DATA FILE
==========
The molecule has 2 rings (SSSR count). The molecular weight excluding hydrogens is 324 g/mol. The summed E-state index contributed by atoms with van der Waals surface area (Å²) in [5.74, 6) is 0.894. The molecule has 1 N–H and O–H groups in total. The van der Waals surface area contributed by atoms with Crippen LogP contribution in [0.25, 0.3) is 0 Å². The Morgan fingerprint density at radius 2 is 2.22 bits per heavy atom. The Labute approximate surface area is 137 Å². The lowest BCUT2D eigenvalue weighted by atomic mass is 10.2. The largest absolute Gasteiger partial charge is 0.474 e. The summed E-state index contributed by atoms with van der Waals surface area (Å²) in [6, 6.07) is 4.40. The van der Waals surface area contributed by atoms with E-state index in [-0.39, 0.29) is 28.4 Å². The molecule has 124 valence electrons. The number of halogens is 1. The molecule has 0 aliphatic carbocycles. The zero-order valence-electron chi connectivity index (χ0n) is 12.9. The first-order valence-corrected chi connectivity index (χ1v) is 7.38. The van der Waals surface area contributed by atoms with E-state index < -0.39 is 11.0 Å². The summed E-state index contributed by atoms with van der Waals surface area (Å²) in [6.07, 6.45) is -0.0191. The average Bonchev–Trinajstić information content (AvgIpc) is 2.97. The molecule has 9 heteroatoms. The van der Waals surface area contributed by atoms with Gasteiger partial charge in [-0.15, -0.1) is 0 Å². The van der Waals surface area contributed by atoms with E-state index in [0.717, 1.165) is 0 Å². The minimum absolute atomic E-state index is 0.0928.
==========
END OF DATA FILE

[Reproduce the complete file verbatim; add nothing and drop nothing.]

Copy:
The molecule has 2 rings (SSSR count). The molecular weight excluding hydrogens is 324 g/mol. The summed E-state index contributed by atoms with van der Waals surface area (Å²) in [5.74, 6) is 0.894. The molecule has 1 N–H and O–H groups in total. The van der Waals surface area contributed by atoms with Crippen LogP contribution in [0.25, 0.3) is 0 Å². The Morgan fingerprint density at radius 2 is 2.22 bits per heavy atom. The Labute approximate surface area is 137 Å². The lowest BCUT2D eigenvalue weighted by atomic mass is 10.2. The largest absolute Gasteiger partial charge is 0.474 e. The summed E-state index contributed by atoms with van der Waals surface area (Å²) in [6, 6.07) is 4.40. The van der Waals surface area contributed by atoms with E-state index in [-0.39, 0.29) is 28.4 Å². The molecule has 124 valence electrons. The number of halogens is 1. The molecule has 0 aliphatic carbocycles. The zero-order valence-electron chi connectivity index (χ0n) is 12.9. The first-order valence-corrected chi connectivity index (χ1v) is 7.38. The van der Waals surface area contributed by atoms with E-state index < -0.39 is 11.0 Å². The summed E-state index contributed by atoms with van der Waals surface area (Å²) in [6.07, 6.45) is -0.0191. The average Bonchev–Trinajstić information content (AvgIpc) is 2.97. The molecule has 9 heteroatoms. The van der Waals surface area contributed by atoms with Gasteiger partial charge in [-0.15, -0.1) is 0 Å². The van der Waals surface area contributed by atoms with E-state index in [0.717, 1.165) is 0 Å². The minimum absolute atomic E-state index is 0.0928.